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A post-moral fable.


For years now a debate has raged within the US government concerning the use of military drones: unmanned, remote-controlled aerial vehicles with long-range missile capabilities.

Opposing arguments vary, from those based on moral grounds to pragmatic criticisms, with experts saying that “surgical killings” are good for taking out key personalities but have little effect on the long-term viability of terrorist organizations.

From a diplomatic perspective the drones are highly detrimental to Pakistani/US relations. As tribesmen value bravery above all else and see the drones as a symbol of American cowardice.

But at this point, protesting the drones on the basis of their relevance and immorality has become moot: In early August a drone got a confirmed kill on one Baitullah Mehsud, leader of the Pakistani Taliban. Mehsud had a $5 million bounty on his head before being sniped by joystick with a Hellfire missile.

In the West we are gradually becoming pro-drone and anti-flesh. Just like our nonalcoholic beer and “I can’t believe its not butter,” we want our war sans casualties – conflicts fought through computers so as to not get a drop of blood on our soft, Palmolive hands. The rationale is somewhat altruistic, albeit selfish: fewer troops will die, fewer mothers will cry, and the horrors of war will become a thing of the past.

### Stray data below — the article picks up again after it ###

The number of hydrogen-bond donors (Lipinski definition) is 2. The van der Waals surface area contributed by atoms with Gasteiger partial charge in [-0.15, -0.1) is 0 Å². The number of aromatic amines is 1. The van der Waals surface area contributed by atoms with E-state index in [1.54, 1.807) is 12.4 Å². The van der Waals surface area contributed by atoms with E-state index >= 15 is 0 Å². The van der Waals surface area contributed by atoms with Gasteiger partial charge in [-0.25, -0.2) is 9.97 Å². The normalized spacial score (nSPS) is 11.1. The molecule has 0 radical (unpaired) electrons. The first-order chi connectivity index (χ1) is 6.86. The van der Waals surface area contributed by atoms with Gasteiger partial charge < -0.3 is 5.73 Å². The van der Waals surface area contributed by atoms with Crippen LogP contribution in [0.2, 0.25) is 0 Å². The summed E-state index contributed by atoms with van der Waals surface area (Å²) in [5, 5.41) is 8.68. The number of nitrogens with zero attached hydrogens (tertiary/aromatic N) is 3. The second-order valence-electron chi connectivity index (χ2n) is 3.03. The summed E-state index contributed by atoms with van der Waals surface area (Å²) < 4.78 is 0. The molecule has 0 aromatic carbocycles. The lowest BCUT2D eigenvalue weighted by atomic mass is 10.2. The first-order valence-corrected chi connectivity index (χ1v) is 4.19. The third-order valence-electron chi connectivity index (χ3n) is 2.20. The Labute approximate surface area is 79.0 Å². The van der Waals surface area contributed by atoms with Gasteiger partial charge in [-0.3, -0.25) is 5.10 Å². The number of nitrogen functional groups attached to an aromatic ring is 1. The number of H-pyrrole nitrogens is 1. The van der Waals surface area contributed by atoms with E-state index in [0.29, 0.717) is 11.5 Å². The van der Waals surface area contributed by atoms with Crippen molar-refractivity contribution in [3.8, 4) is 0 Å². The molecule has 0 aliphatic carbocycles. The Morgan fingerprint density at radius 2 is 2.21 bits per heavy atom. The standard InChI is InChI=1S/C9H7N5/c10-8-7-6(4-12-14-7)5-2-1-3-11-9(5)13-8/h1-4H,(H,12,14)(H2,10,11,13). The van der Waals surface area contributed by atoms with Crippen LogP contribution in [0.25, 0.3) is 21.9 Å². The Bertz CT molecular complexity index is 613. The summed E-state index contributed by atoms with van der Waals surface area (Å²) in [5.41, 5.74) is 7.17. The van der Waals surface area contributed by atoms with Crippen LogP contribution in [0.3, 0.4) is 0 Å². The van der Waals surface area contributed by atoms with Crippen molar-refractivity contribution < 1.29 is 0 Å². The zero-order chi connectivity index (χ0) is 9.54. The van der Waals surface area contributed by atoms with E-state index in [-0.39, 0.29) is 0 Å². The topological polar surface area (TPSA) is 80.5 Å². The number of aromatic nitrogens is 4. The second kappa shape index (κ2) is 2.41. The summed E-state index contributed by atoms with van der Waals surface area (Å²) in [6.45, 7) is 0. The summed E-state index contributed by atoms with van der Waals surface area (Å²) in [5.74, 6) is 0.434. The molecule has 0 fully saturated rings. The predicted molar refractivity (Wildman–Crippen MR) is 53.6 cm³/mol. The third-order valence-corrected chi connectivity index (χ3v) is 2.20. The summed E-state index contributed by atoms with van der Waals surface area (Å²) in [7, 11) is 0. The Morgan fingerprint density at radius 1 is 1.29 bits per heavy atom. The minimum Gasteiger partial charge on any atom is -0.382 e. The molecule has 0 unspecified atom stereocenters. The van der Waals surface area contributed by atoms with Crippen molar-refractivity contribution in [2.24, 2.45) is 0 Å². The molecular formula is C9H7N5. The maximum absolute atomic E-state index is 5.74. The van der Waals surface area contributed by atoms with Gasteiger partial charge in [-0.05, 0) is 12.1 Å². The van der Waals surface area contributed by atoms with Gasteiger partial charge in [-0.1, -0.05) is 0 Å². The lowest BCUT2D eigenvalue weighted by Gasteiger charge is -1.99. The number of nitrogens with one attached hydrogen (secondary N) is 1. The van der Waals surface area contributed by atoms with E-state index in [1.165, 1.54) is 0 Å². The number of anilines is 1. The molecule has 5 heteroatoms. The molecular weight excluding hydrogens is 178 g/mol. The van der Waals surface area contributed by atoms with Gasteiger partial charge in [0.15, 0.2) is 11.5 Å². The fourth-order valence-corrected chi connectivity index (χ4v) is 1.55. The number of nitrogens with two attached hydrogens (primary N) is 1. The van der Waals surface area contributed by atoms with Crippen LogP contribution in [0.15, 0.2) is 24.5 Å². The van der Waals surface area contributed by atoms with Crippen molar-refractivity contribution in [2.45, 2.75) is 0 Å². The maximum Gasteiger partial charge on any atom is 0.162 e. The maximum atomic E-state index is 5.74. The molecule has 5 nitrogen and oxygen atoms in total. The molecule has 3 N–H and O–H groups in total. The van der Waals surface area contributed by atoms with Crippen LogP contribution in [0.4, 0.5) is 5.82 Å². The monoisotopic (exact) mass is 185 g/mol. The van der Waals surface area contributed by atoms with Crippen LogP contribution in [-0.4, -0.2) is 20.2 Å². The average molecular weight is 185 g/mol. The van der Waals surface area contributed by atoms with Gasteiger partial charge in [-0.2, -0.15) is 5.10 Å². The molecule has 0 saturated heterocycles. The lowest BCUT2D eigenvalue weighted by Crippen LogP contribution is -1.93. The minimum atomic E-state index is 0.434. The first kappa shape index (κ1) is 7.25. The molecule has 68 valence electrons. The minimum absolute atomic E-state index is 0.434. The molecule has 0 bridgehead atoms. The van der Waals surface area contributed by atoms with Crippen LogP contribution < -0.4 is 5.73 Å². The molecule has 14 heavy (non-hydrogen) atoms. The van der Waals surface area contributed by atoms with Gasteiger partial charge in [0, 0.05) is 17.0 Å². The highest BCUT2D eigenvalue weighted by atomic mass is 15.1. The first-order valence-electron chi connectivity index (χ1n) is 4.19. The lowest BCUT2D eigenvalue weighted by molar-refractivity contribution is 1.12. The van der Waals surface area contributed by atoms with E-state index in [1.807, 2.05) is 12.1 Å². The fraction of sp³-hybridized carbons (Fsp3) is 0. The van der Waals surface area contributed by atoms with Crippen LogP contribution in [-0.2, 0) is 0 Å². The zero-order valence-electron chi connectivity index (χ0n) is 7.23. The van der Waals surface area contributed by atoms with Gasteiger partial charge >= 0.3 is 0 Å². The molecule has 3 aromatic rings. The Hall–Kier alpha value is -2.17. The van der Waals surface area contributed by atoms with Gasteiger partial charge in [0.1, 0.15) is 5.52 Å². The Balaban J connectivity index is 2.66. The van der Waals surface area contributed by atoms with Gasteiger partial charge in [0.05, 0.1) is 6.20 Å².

The US military predicts that in less than 40 years they’ll have autonomous drone units that can make all their own decisions, completely eliminating the need for human guidance and observance.

Throughout the first decade of the 21st century, citizens and politicians were constantly embroiled in a battle over what was moral, what was acceptable and what was necessary. Guantanamo Bay, rendition flights and torture all served as benchmarks for Westerners to gauge their moral pulse against. Each new assault on what we considered to be our humanity deserved to be challenged and inspired fierce debate.

But when we remove the humans from the equation – when war becomes literally inhuman – what’s left to debate? War crimes will become guiltless: a mere twisting of knobs. Slowly, with each OS update, innocent casualties will be curbed to an acceptable level. The Marine will be replaced by the computer programmer – a meek nerd so far from the action as to be absolved completely of its consequences.

With robots off fighting our wars for us, we’ll have nothing left to do but quietly sip our lattes and listen to our iPods. While somewhere, far off in the distance, a drone may or may not be dropping 50kg units of hellfire on some yet-to-be-named combatants. It’s not even post moral … it’s a Zen algorithm that melts steel.

This is a strange indicator of our retreat into the virtual when you consider that our so-called enemies are willing to sacrifice everything, their own bodies and very existence for a chance to kill one or two of our soldiers. We see their tactics as irrational, and they see us perhaps as we already are: machines.[cherry_banner image=”5662″ title=”Adbusters #86″ url=”″ template=”issue.tmpl”]The Virtual World / The Natural World[/cherry_banner]